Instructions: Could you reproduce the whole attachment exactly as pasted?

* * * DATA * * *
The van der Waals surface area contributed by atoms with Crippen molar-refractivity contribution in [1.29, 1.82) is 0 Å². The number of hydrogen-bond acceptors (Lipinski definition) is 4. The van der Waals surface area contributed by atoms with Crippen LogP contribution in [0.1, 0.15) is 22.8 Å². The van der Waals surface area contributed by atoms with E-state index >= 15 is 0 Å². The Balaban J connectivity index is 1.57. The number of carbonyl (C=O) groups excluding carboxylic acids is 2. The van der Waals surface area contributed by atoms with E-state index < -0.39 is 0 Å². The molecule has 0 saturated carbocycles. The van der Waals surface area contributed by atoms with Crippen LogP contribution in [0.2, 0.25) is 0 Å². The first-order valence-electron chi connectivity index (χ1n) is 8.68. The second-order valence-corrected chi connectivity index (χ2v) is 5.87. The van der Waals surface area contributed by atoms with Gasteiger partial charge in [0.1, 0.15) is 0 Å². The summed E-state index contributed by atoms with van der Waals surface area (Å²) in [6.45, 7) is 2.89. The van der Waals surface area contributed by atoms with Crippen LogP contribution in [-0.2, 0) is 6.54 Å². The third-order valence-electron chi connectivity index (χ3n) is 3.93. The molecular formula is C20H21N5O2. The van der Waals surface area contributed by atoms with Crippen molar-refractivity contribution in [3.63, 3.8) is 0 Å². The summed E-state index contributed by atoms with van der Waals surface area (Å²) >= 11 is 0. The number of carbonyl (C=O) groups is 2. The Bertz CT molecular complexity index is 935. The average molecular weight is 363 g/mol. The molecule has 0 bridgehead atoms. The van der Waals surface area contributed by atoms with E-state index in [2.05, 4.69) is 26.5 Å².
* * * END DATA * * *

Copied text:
The van der Waals surface area contributed by atoms with Crippen molar-refractivity contribution in [1.29, 1.82) is 0 Å². The number of hydrogen-bond acceptors (Lipinski definition) is 4. The van der Waals surface area contributed by atoms with Crippen LogP contribution in [0.1, 0.15) is 22.8 Å². The van der Waals surface area contributed by atoms with E-state index >= 15 is 0 Å². The Balaban J connectivity index is 1.57. The number of carbonyl (C=O) groups excluding carboxylic acids is 2. The van der Waals surface area contributed by atoms with E-state index < -0.39 is 0 Å². The molecule has 0 saturated carbocycles. The van der Waals surface area contributed by atoms with Crippen LogP contribution in [0.2, 0.25) is 0 Å². The first-order valence-electron chi connectivity index (χ1n) is 8.68. The second-order valence-corrected chi connectivity index (χ2v) is 5.87. The van der Waals surface area contributed by atoms with Gasteiger partial charge in [0.1, 0.15) is 0 Å². The summed E-state index contributed by atoms with van der Waals surface area (Å²) in [6.45, 7) is 2.89. The van der Waals surface area contributed by atoms with Crippen LogP contribution in [-0.2, 0) is 6.54 Å². The third-order valence-electron chi connectivity index (χ3n) is 3.93. The molecular formula is C20H21N5O2. The van der Waals surface area contributed by atoms with Crippen molar-refractivity contribution in [3.63, 3.8) is 0 Å². The summed E-state index contributed by atoms with van der Waals surface area (Å²) >= 11 is 0. The number of carbonyl (C=O) groups is 2. The Bertz CT molecular complexity index is 935. The average molecular weight is 363 g/mol. The molecule has 0 bridgehead atoms. The van der Waals surface area contributed by atoms with E-state index in [2.05, 4.69) is 26.5 Å².